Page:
Chapter V. Basic Research
Army Science and Technology Master Plan (ASTMP 1997)


4. Chemistry

a. Strategy

The Triennial Army Chemistry Long Range Strategy Planning Workshop was held in early 1995 with chemists from ARO, ARL, ARDEC, ERDEC, NRDEC, and WES. In early 1996 the Army Chemistry Coordinating Group met at Edgewood Research, Development and Engineering Center for its annual information exchange and planning meeting. Army chemists from ARO, ARL, ARDEC, ERDEC, NRDEC, CECOM, Army Demilitarization Activity, and U.S. Military Academy participated.

Following the Army Chemistry Long Range Strategy, research in chemistry continues to focus on programs for which the Army has lead responsibility:

(1) Chemical/biological defense
(2) Advanced materials research
(3) Explosives and propellants
(4) Soldier power
(5) Obsolete weapon demilitarization, installation restoration, and pollution prevention.

b. Major Research Areas

Chemical/Biological Defense

Advanced Materials Research

Explosives and Propellants

Soldier Power

Demilitarization, Installation Restoration, and Pollution Prevention

c. Other Research Areas

Polymer research develops new materials to protect the soldier from chemical and biological threat agents, ballistic penetration, and laser threats. New polymers and composites also provide tough, lightweight components for ground vehicles and aircraft. To meet these requirements, chemists synthesize new materials with tailored properties based on their knowledge of the relationships between polymer structure and function. Dendrimerspolymers branching densely from their origin are an important new thrust area based on Army chemists' recognition of a technological opportunity. ARO and ARL are working together on an initiative to study a revolutionary new molecular architecture, e.g., dendritic molecules.

Chemical dynamics and kinetics research provides input for ignition and combustion models for explosive and propellant performance. Army scientists and engineers use these models to design more lethal, less vulnerable munitions and to diagnose malfunctions. Combustion research provides information on improved design of military waste incinerators and new reactors for demilitarization of obsolete weapons and installation restoration. Understanding of flame chemistry enables development of new, environmentally acceptable fire retardants for troop carriers and other Army vehicles. Basic research at ARL over the past decade on laser ignition of propellants has led to demonstrations using Army field artillery during the past year.

Research in electrochemistry develops efficient, lightweight systems to cool the soldier and provide electric power for communications, position location, and target designation. Significant advances in increasing energy density and useful life of power soldiers for the soldier continued during the past year under cooperative programs between ARO, CECOM, and DARPA.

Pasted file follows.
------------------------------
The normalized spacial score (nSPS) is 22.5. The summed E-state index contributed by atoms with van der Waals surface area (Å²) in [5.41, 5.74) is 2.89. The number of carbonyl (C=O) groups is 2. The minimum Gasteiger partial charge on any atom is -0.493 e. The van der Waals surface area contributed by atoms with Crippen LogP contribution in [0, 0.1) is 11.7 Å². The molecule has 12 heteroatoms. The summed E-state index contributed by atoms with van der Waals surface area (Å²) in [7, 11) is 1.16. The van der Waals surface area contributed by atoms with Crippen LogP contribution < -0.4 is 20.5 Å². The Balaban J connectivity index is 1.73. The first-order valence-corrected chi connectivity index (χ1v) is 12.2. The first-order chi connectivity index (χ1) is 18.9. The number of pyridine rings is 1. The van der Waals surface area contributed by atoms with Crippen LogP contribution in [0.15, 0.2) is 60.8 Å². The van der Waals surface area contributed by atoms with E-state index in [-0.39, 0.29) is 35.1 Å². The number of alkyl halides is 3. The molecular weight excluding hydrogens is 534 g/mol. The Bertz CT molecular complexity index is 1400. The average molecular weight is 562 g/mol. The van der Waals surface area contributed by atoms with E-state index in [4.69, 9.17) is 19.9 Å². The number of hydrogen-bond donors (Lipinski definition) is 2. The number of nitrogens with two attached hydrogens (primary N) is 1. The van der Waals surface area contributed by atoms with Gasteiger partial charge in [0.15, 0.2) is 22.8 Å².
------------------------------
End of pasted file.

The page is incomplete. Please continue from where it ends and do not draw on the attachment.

Colloidal solutions can provide effective, noncorrosive reagents for decontamination of chemical threat agents. Catalysts and reagents enable clean-up of contaminated air streams. Chemical reactors provide new tools for effective, controlled transformation of Army toxic materials, especially obsolete weapons (chemical and explosive munitions), into relatively harmless substances. These efforts have important payoff for protection of the soldier against chemical threats and for clean-up of contaminated sites. The ARO Chemical Reactors program is now developing chemical process models for evaluation by Army program manager.

d. Benefits of Research

Figure V9 shows a unique apparatus at United Technologies Research Center to measure surface temperatures on a burning strand of solid propellant. A laser beam enters from the right, Raman scattering occurs on the surface, and the spectrum is collected and subsequently dispersed in the monochrometer. Figure V10 shows an apparatus being used at the Illinois Institute of Technology to measure properties of fuel cell catalysts using infrared spectroscopy. As noted in Figure V23 at the end of this chapter, chemistry supports numerous Technology Areas (Chapter IV), particularly Aerosace Propulsion and Power, CB Defense, Conventional Weapons, Environmental Quality, and Material Processes & Structures.

Figure V-9. United Technologies' Study of Burning Propellants

Figure V-10. Illinois Institute of Technology Study of Fuel Cell Catalysts